- "Humanity has won its battle. Liberty now has a country."
- — Marquis de Lafayette
Marquis de Lafayette is first seen in the beginning of Act One, where he, along with John Laurens and Hercules Mulligan, question Aaron Burr's intentions, and ask him why he is stalling when the Revolution was around the corner. Lafayette is also first introduced to 19-year-old Alexander Hamilton, a new immigrant from the Caribbean ("Aaron Burr, Sir"). He and Hamilton soon become close friends and Revolutionary allies, along with Laurens and Mulligan, and they sing of effort they will put into rising up in the new country ("My Shot"). They then sing in the spirit of the Revolution together ("The Story of Tonight").
Alexander gets married to Elizabeth Schuyler, and Lafayette, Laurens and Mulligan congratulate him. Aaron Burr visits them to congratulate them on their success; they ask about his lover, to which he replies that he can't see due to her husband being a British officer ("The Story of Tonight (Reprise)").
Lafayette then returns to the colonies and is formally introduced, in which he begins his important role in victories during the Revolution. Lafayette also persuades a reluctant George Washington to allow Hamilton to join to army once more, as he believed Hamilton was their key to success ("Guns And Ships"). Then, at the Battle of Yorktown, Hamilton and Lafayette unite to lead the American forces against the British, and Hamilton promises to aid Lafayette in the French Revolution to repay what Lafayette was doing for the American Colonies ("Yorktown (The World Turned Upside Down)").
Following the Battle of Yorktown, Lafayette returns home to France to his own country's revolution, and as such makes no appearance in Act Two. He is mentioned in one of Hamilton and Jefferson's debates (Cabinet Battle #2), when Jefferson, angered by Hamilton's refusal to send funds, asks if Hamilton has forgotten his friend. Hamilton snaps back that Lafayette was his friend before he was Jefferson's, and states that as Lafayette is a smart man, Hamilton is not worried about him.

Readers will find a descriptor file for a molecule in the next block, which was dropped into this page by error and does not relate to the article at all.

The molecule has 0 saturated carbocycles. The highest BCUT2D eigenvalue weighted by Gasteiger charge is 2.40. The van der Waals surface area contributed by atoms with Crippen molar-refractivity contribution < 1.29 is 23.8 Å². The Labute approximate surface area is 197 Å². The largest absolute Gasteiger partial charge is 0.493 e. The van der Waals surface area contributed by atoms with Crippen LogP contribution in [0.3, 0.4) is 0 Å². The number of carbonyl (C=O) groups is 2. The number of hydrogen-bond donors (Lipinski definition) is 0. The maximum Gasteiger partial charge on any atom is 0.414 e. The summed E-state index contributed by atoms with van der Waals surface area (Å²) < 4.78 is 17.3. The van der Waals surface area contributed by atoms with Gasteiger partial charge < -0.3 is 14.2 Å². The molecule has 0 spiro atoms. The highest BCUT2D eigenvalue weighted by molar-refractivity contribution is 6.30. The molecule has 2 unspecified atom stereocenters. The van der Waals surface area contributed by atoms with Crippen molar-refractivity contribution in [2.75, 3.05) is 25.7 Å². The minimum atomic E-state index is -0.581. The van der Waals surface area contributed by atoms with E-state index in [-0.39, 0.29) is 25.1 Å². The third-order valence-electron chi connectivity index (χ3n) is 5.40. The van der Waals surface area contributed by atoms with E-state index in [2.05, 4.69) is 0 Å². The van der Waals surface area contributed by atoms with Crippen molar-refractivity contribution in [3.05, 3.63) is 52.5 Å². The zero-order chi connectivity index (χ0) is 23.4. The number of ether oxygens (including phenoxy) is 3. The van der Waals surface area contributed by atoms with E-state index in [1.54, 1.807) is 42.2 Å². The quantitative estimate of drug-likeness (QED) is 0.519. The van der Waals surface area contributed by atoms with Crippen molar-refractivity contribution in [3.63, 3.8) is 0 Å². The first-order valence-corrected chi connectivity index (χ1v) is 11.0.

- Gilbert du Motier, Marquis de Lafayette, was not a member of the Sons of Liberty nor did he join up with the political revolutionaries as portrayed in the show. Going against his family's and King Louis XVI's wishes, the Marquis arrived in the New World at the age of 19 to join the American Revolution. Upon his arrival, the Marquis caught the attention of General George Washington who quickly made the Marquis a member of his staff around the same time as Hamilton. This is where Alexander Hamilton and the Marquis developed their friendship and began their famous written correspondence.
- Marquis de Lafayette returned to France to great fanfare following the victory against the British where he joined the French abolitionist movement while working as a diplomat between France and the United States. On July 11, 1789, the Marquis presented "the Declaration of the Rights of Man and of the Citizen" to the National Assemby, a French variation on the Declaration of Independence written with the help of his buddy Thomas Jefferson. Several events during the revolution led to the Marquis being branded as a loyalist, which began his decline in the eyes of the French people.
- Marquis de Lafayette, at the invitation of then President James Monroe, traveled to the US for a Grand Tour in celebration of the 50th year of American Independence. He spend nearly a year traveling the nation, being honored every step of the way. By the time he left, John Quincy Adams was President.
- Lafayette is historically the youngest out of the "Hamilsquad"—consistenting of Hamilton, Laurens, Mulligan, and himself.